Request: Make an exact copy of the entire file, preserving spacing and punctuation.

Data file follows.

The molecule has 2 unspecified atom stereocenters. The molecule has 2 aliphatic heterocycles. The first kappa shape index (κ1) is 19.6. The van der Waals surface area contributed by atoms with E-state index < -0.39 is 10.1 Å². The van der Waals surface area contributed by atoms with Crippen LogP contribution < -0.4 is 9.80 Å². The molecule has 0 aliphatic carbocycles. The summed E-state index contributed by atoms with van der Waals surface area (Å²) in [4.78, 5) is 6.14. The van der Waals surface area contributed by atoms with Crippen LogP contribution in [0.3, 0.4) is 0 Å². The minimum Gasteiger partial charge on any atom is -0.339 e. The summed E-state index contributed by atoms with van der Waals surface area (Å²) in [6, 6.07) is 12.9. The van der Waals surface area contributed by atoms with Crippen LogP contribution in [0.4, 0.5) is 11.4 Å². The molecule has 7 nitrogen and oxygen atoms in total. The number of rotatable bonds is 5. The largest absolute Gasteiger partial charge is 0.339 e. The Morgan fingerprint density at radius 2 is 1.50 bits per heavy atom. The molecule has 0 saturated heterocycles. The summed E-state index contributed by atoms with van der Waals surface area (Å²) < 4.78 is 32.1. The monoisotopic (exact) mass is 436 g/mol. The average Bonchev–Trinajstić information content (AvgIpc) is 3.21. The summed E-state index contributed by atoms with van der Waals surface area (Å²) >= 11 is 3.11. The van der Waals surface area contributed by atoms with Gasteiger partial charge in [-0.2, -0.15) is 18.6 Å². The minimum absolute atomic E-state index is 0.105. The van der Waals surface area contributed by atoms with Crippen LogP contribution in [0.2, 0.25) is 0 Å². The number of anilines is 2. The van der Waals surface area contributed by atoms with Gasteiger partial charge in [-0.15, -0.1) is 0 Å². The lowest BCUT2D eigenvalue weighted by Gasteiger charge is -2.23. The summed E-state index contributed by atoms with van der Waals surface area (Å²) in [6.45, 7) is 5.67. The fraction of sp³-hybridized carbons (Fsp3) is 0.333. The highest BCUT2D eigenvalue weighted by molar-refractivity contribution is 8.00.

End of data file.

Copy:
The molecule has 2 unspecified atom stereocenters. The molecule has 2 aliphatic heterocycles. The first kappa shape index (κ1) is 19.6. The van der Waals surface area contributed by atoms with E-state index < -0.39 is 10.1 Å². The van der Waals surface area contributed by atoms with Crippen LogP contribution < -0.4 is 9.80 Å². The molecule has 0 aliphatic carbocycles. The summed E-state index contributed by atoms with van der Waals surface area (Å²) in [4.78, 5) is 6.14. The van der Waals surface area contributed by atoms with Crippen LogP contribution in [0.3, 0.4) is 0 Å². The minimum Gasteiger partial charge on any atom is -0.339 e. The summed E-state index contributed by atoms with van der Waals surface area (Å²) in [6, 6.07) is 12.9. The van der Waals surface area contributed by atoms with Crippen LogP contribution in [0.4, 0.5) is 11.4 Å². The molecule has 7 nitrogen and oxygen atoms in total. The number of rotatable bonds is 5. The largest absolute Gasteiger partial charge is 0.339 e. The Morgan fingerprint density at radius 2 is 1.50 bits per heavy atom. The molecule has 0 saturated heterocycles. The summed E-state index contributed by atoms with van der Waals surface area (Å²) < 4.78 is 32.1. The monoisotopic (exact) mass is 436 g/mol. The average Bonchev–Trinajstić information content (AvgIpc) is 3.21. The summed E-state index contributed by atoms with van der Waals surface area (Å²) >= 11 is 3.11. The van der Waals surface area contributed by atoms with Gasteiger partial charge in [-0.2, -0.15) is 18.6 Å². The minimum absolute atomic E-state index is 0.105. The van der Waals surface area contributed by atoms with Crippen LogP contribution in [0.2, 0.25) is 0 Å². The number of anilines is 2. The van der Waals surface area contributed by atoms with Gasteiger partial charge in [-0.15, -0.1) is 0 Å². The lowest BCUT2D eigenvalue weighted by Gasteiger charge is -2.23. The summed E-state index contributed by atoms with van der Waals surface area (Å²) in [6.45, 7) is 5.67. The fraction of sp³-hybridized carbons (Fsp3) is 0.333. The highest BCUT2D eigenvalue weighted by molar-refractivity contribution is 8.00.